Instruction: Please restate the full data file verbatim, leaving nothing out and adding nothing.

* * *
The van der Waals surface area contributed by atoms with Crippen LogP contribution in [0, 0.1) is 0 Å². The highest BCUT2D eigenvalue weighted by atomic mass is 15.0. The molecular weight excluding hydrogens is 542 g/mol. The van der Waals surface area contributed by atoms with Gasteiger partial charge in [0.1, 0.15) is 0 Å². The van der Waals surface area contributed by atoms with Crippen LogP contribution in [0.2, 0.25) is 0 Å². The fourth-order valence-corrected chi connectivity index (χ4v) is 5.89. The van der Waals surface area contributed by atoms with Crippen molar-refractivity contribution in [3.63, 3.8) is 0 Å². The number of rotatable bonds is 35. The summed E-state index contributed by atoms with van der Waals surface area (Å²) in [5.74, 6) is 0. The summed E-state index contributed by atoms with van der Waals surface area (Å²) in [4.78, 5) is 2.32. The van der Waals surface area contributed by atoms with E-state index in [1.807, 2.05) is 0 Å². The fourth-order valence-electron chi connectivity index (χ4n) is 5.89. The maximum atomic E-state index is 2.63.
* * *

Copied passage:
The van der Waals surface area contributed by atoms with Crippen LogP contribution in [0, 0.1) is 0 Å². The highest BCUT2D eigenvalue weighted by atomic mass is 15.0. The molecular weight excluding hydrogens is 542 g/mol. The van der Waals surface area contributed by atoms with Gasteiger partial charge in [0.1, 0.15) is 0 Å². The van der Waals surface area contributed by atoms with Crippen LogP contribution in [0.2, 0.25) is 0 Å². The fourth-order valence-corrected chi connectivity index (χ4v) is 5.89. The van der Waals surface area contributed by atoms with Crippen molar-refractivity contribution in [3.63, 3.8) is 0 Å². The number of rotatable bonds is 35. The summed E-state index contributed by atoms with van der Waals surface area (Å²) in [5.74, 6) is 0. The summed E-state index contributed by atoms with van der Waals surface area (Å²) in [4.78, 5) is 2.32. The van der Waals surface area contributed by atoms with E-state index in [1.807, 2.05) is 0 Å². The fourth-order valence-electron chi connectivity index (χ4n) is 5.89. The maximum atomic E-state index is 2.63.